President Alberto Fernández took to a makeshift stage in Argentina’s Vaca Muerta shale deposit in October to announce the nation was doubling down on fossil fuels. “Today we are relaunching the oil and gas economy,” he declared, starting with US$5 billion of government subsidies.
Two months later, he had a different message for global leaders at the United Nations’ Climate Ambition Summit. Argentina had “true conviction” about wiping out its net emissions of greenhouse gases by mid-century, he said. To get there, it will have to get a fifth of its energy from renewables by 2025, up from about 10 percent now.
The juxtaposition highlights Argentina’s conundrum. Fracking in Vaca Muerta — the rock formation in the Patagonian desert that’s home to the world’s second-biggest shale gas reserves — could be its ticket out of a years-long economic crisis. But taking that route will make it much harder to cut emissions 19 percent from 2007 levels by the end of the decade, its target under the Paris Agreement.
“Vaca Muerta fits Argentina like a glove, it’s very beneficial,” said Enrique Maurtua, a climate adviser at the Environment and Natural Resources Foundation in Buenos Aires. The area helped push shale oil production to a record 124,000 barrels a day in December, and has the potential to become as important as the country’s dominant farm industry. But continuing to dig up its resources "does not go in line with carbon neutrality,” Maurtua said.
Fernández’s administration hasn’t fully explained how it plans to reach the net-zero goal. After his UN speech, it submitted an 87-page document outlining its updated Paris commitments that was scant on new details. The government is set to release another report later in the year that may provide more clarity.
Climate Action Tracker, a non-profit that analyses countries’ policies, labels Argentina’s roadmap “critically insufficient.” It cited the government’s efforts to protect carbon-intensive industries and the lack of green measures in its Covid-19 recovery plan.
Other top gas producers that have made net-zero pledges face a similar dilemma. Canada’s plan to reach neutrality by 2050 is rated “insufficient” by CAT, which criticised its proposal to phase out coal by 2030 by replacing it with a surge in natural gas. Fracking has also been hotly debated in the United States, as President Joe Biden pursues an ambitious green agenda.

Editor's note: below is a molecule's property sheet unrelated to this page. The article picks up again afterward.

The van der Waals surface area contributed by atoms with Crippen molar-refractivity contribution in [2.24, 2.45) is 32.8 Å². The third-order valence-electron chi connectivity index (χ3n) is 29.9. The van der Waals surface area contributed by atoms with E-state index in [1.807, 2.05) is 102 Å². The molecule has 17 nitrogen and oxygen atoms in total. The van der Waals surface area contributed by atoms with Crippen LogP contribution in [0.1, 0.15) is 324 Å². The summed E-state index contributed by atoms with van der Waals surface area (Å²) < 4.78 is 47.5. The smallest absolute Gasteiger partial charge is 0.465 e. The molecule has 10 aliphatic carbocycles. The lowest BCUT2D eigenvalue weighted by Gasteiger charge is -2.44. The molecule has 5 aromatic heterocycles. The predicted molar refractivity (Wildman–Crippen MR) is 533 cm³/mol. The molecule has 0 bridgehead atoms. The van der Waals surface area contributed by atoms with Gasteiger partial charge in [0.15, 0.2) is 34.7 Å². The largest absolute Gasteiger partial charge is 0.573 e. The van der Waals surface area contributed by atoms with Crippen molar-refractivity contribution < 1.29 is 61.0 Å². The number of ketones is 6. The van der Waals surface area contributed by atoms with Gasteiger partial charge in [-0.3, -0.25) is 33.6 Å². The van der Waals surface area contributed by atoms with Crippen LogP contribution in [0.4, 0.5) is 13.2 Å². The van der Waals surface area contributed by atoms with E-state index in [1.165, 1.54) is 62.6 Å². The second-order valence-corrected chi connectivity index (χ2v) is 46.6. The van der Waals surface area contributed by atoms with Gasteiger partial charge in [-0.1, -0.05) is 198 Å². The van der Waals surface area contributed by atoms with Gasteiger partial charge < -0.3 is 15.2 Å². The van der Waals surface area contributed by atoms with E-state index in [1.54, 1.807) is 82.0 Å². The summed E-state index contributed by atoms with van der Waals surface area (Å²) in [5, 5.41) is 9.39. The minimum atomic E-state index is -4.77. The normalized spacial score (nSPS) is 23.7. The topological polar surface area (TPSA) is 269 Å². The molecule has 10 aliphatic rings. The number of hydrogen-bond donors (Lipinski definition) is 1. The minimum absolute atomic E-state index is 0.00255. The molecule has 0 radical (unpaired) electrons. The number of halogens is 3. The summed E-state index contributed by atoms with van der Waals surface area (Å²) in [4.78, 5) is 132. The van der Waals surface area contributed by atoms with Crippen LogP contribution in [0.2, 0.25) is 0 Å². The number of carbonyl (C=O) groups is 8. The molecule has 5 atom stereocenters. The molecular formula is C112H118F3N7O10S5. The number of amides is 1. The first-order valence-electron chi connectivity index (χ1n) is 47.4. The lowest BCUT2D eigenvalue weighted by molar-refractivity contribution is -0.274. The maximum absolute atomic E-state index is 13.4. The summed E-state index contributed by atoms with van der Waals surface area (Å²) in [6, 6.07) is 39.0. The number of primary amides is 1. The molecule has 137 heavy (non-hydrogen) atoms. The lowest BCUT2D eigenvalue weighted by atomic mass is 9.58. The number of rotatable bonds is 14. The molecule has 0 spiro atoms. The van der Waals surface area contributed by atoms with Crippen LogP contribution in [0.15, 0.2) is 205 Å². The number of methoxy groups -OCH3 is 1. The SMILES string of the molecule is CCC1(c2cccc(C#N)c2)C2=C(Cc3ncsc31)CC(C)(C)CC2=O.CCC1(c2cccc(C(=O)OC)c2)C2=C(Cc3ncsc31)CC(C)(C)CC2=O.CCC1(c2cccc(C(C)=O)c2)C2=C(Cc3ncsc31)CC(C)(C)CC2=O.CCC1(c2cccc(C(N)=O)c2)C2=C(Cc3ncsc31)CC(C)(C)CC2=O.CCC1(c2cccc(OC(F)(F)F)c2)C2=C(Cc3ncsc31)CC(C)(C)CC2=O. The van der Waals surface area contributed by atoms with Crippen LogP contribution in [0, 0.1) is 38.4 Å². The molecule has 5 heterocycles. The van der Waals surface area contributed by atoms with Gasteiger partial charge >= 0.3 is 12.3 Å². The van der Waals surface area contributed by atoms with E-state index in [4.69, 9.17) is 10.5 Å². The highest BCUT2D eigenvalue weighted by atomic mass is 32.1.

It’s possible for Argentina to meet its 2050 goal, Maurtua and other researchers concluded in a report, though it would require big changes to many of the government’s policies. The paths they outlined included spurring renewable power, using energy more efficiently, transforming the country’s giant agriculture sector (cattle farming accounts for about 22 percent of emissions), and promoting forestry.
The government should change gears and stop supporting the fossil fuel industry, said Maurtua. “Otherwise it’s as if we’re investing in video cassettes while the whole world is watching Netflix.”
Argentina boasts some of the best wind power in the world in its southern coastal regions. To the north, solar resources are nearly a match for the Atacama Desert in neighbouring Chile, which has the planet’s highest solar radiation.
The country was working to leverage these resources under former president Mauricio Macri, who left power 15 months ago. He created conditions for a flood of renewables investments, in part by opening up clean power auctions to foreign investors.
State-run energy giant YPF SA, the lead developer of Vaca Muerta, even began to change tack. It created a unit that built wind farms and a small fund that bought a stake in an electric-scooter company. Its emissions fell for a third straight year in 2020. Over the same period, Argentina installed a record 1.5 gigawatts of renewable energy, according to research group BloombergNEF.